For a grand or vertical you're screwed unless you can get decent mic's. In a live sound situation you will probably want different options than in a studio. Again, none of the good solutions are remotely cheap or in your price range. For live sound there are options like Helpenstill and similar. Also, some folks have taped PZM mics to the lid and closed the lid (usually 2). Some folks find a way to stick two SDC under the closed lid too. Mic's under a grand suck oestrich eggs. Half of the big name piano rock performers today have electric guts (expensive guts) in a normal piano shell/case. Names that might surprise you.

    For a studio situation the minimum you are going to want are the NT55 pair (these are very versatile mics BTW). If you can afford them maybe a pair of AKG 414s. There are more options for studio but they just get more expensive.
  9. TheFraz

    TheFraz Active Member

    Don't knock the 57/58's so fast.

    Just recently, my self and another sound tech spent a few hours going through our rather extensive mic cases trying to find the best fit for a mini grand in a jazz bar. We tried just about every mic under the 2 grand range that we had, in every concievable micing technique that was practical for a mono closed lid micing. Guess what we both concluded was the hands down winner. A lonesome beat up 58 that smelt of old beer and whiskey.

    It was an afternoon of laughing at our selves, since that was our last choice for a mic.
  10. sheet

    sheet Well-Known Member

    I know a guy in Oklahoma City who had used speakers (drivers) as microphones for piano. It was wild and it sounded killer. The speakers were mounted on a baffle that laid across the piano with the lid removed. So, it is ok to think outside of the box. We have to use what we have sometimes. The piano is one of the hardest instruments to mic and reproduce honestly.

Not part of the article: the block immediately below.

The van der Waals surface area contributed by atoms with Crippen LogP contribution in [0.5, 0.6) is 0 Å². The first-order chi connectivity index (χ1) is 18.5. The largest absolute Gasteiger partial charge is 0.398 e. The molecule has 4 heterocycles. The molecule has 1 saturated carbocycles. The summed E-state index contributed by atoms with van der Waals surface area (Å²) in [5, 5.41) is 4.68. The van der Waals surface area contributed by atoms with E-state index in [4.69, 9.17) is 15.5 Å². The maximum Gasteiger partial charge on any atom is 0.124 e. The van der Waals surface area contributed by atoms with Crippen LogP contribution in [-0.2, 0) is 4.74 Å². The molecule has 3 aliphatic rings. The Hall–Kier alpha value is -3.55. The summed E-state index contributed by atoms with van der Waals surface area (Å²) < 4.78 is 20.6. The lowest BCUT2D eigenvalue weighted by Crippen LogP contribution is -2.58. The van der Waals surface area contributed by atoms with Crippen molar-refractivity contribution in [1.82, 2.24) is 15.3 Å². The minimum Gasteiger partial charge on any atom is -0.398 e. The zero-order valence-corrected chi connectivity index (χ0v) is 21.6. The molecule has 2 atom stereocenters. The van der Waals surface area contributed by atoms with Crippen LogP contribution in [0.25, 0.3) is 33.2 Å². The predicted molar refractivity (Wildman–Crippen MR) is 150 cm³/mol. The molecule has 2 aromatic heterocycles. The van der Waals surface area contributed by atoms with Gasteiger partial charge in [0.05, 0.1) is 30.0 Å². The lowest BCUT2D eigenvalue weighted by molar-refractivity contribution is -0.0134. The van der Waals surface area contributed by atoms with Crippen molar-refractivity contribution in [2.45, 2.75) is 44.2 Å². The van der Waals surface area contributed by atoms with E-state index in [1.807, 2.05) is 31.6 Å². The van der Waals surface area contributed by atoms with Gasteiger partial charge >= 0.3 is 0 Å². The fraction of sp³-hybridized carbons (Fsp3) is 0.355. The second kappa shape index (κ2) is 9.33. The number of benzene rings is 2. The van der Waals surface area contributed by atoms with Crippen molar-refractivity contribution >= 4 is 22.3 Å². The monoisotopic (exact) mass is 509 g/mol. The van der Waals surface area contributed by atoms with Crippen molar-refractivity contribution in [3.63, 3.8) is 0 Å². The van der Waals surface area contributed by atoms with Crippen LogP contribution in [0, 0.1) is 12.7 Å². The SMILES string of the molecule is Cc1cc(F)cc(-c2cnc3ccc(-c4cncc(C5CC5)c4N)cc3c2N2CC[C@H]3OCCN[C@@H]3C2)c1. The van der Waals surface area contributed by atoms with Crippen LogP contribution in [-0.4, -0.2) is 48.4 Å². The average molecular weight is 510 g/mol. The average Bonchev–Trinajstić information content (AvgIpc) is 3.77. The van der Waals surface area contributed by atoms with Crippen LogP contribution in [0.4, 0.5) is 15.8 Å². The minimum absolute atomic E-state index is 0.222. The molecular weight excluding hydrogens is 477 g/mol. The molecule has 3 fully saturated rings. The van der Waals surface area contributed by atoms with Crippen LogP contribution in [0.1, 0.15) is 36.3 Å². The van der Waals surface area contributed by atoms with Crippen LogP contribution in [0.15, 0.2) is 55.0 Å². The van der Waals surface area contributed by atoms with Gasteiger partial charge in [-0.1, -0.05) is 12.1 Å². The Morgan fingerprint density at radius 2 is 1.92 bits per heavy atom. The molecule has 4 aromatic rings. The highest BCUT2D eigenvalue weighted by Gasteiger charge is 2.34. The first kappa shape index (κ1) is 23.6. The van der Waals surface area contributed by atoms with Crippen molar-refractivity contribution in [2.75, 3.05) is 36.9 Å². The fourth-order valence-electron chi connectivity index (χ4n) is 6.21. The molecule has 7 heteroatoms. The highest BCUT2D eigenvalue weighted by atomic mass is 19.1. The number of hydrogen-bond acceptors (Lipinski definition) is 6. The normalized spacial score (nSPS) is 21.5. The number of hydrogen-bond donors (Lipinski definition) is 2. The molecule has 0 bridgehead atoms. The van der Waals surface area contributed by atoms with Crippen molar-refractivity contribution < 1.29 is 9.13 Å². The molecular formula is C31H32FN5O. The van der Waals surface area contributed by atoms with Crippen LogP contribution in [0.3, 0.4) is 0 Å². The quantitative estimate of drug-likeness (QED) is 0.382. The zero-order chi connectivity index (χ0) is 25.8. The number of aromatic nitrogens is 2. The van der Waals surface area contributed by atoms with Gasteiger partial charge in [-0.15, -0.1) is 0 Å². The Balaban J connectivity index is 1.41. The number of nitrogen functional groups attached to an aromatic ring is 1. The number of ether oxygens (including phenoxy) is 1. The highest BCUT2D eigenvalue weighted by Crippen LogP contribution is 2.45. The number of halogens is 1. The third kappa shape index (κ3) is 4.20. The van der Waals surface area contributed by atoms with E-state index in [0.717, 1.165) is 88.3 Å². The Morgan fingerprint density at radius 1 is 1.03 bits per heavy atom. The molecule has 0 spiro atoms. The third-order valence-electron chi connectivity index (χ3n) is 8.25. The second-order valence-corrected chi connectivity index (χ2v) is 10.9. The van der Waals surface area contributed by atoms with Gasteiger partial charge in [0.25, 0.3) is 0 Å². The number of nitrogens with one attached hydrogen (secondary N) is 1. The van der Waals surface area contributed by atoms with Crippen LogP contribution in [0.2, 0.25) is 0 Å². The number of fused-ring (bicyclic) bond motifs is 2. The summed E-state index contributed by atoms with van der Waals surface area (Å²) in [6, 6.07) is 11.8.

If you want a jazz sound, you want to mic closer to the hammers and keyboard, and not above the resonator holes.
  11. BobRogers

    BobRogers Well-Known Member

    This is not unusual in a live sound situation. The limitations of your room and PA often mean that trying to go for a Hi-Fi reproduction of the piano is counterproductive. Recording is a different animal. Unless the piano is low in the mix, I'd generally like a larger, flatter frequency response for piano than the 57 provides - We are talking about 7 octaves here. Still, whatever works. It never hurts to try a 57.
  12. TheFraz

    TheFraz Active Member

    Well, that was exactly it. The stage is very small. Baby grand on one side, little drum kit on the other and JUST enough room for a double bass between the two. The gain before feedback is terribly low, so it did not leave much room for high fedelity. We had a few very close moments with a bi directional C414, but it was simply not flat enough.

    It was a fun afternoon though. It can be nice working with another sound tech. If nothing else, to dive into their mic colection.
  13. pmolsonmus

    pmolsonmus Well-Known Member

    I'll jump in before Remy does, You may want to try PZMs (Radio Shack has some $40 ones or at least used to) taped to the lid. I could never get them to work well enough until I tried 3 of them on Remy's suggestion. It worked for me in certain circumstances. Great sound - no, but really quite passable.

    If it sounds good it is good.

  14. drumster

    drumster Active Member

    I've recorded piano's with everything from classic vintage tube condensors, through to $2.50 electrets and everything in between.
    still to this day, the richest, warm, natural sounding piano recordings I've done was with an AKG D88 dynamic vocal mic, placed on a tea towel on top of the piano near the bass end (lid fully open), pointing diagonally across towards the high end. It may seem unconventional, but this setup has worked for me countless times, in a variety of rooms.

    Phil, you're 100% correct.
    Sounds good is good.
  15. FLZapped

    FLZapped Active Member

    A used KSM27 would work pretty well. Can be had for a little more than the $100 you're quoting. Beyond that, you'll need to spend much more. The best sound I ever achieved was with an SM91 PZM taped under the hinge side of the lid, with the lid closed.